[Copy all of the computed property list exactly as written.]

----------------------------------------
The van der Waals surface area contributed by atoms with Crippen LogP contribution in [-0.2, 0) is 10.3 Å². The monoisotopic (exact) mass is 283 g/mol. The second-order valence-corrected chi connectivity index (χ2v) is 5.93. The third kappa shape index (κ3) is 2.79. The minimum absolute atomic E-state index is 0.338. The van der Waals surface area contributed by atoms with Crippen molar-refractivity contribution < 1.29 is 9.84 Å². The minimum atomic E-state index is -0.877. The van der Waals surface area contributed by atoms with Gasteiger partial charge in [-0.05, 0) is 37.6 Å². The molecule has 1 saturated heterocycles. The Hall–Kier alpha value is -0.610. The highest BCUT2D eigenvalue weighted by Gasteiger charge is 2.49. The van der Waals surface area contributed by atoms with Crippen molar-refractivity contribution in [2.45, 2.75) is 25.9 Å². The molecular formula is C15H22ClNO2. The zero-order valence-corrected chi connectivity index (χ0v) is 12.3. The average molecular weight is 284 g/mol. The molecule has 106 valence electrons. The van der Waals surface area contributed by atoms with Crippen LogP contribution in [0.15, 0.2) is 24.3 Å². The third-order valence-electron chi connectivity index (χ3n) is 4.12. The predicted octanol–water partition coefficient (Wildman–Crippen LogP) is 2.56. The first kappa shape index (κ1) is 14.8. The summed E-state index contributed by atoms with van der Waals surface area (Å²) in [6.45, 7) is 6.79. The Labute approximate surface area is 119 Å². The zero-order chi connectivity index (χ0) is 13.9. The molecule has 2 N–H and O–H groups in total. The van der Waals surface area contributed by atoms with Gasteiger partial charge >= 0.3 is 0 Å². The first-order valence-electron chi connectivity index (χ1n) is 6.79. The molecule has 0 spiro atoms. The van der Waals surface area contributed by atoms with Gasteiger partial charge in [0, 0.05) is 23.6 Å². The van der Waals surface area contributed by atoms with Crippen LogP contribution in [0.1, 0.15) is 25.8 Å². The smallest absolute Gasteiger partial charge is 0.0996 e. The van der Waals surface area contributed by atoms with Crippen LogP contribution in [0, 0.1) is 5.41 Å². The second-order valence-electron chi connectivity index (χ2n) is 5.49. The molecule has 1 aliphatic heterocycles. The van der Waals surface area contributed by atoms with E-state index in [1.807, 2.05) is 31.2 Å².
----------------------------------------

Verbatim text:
The van der Waals surface area contributed by atoms with Crippen LogP contribution in [-0.2, 0) is 10.3 Å². The monoisotopic (exact) mass is 283 g/mol. The second-order valence-corrected chi connectivity index (χ2v) is 5.93. The third kappa shape index (κ3) is 2.79. The minimum absolute atomic E-state index is 0.338. The van der Waals surface area contributed by atoms with Crippen molar-refractivity contribution < 1.29 is 9.84 Å². The minimum atomic E-state index is -0.877. The van der Waals surface area contributed by atoms with Gasteiger partial charge in [-0.05, 0) is 37.6 Å². The molecule has 1 saturated heterocycles. The Hall–Kier alpha value is -0.610. The highest BCUT2D eigenvalue weighted by Gasteiger charge is 2.49. The van der Waals surface area contributed by atoms with Crippen molar-refractivity contribution in [2.45, 2.75) is 25.9 Å². The molecular formula is C15H22ClNO2. The zero-order valence-corrected chi connectivity index (χ0v) is 12.3. The average molecular weight is 284 g/mol. The molecule has 106 valence electrons. The van der Waals surface area contributed by atoms with Crippen LogP contribution in [0.15, 0.2) is 24.3 Å². The third-order valence-electron chi connectivity index (χ3n) is 4.12. The predicted octanol–water partition coefficient (Wildman–Crippen LogP) is 2.56. The first kappa shape index (κ1) is 14.8. The summed E-state index contributed by atoms with van der Waals surface area (Å²) in [6.45, 7) is 6.79. The Labute approximate surface area is 119 Å². The zero-order chi connectivity index (χ0) is 13.9. The molecule has 2 N–H and O–H groups in total. The van der Waals surface area contributed by atoms with Gasteiger partial charge >= 0.3 is 0 Å². The first-order valence-electron chi connectivity index (χ1n) is 6.79. The molecule has 0 spiro atoms. The van der Waals surface area contributed by atoms with Gasteiger partial charge in [0, 0.05) is 23.6 Å². The van der Waals surface area contributed by atoms with Crippen LogP contribution in [0.1, 0.15) is 25.8 Å². The smallest absolute Gasteiger partial charge is 0.0996 e. The van der Waals surface area contributed by atoms with Crippen LogP contribution in [0, 0.1) is 5.41 Å². The second-order valence-electron chi connectivity index (χ2n) is 5.49. The molecule has 1 aliphatic heterocycles. The van der Waals surface area contributed by atoms with E-state index in [1.807, 2.05) is 31.2 Å².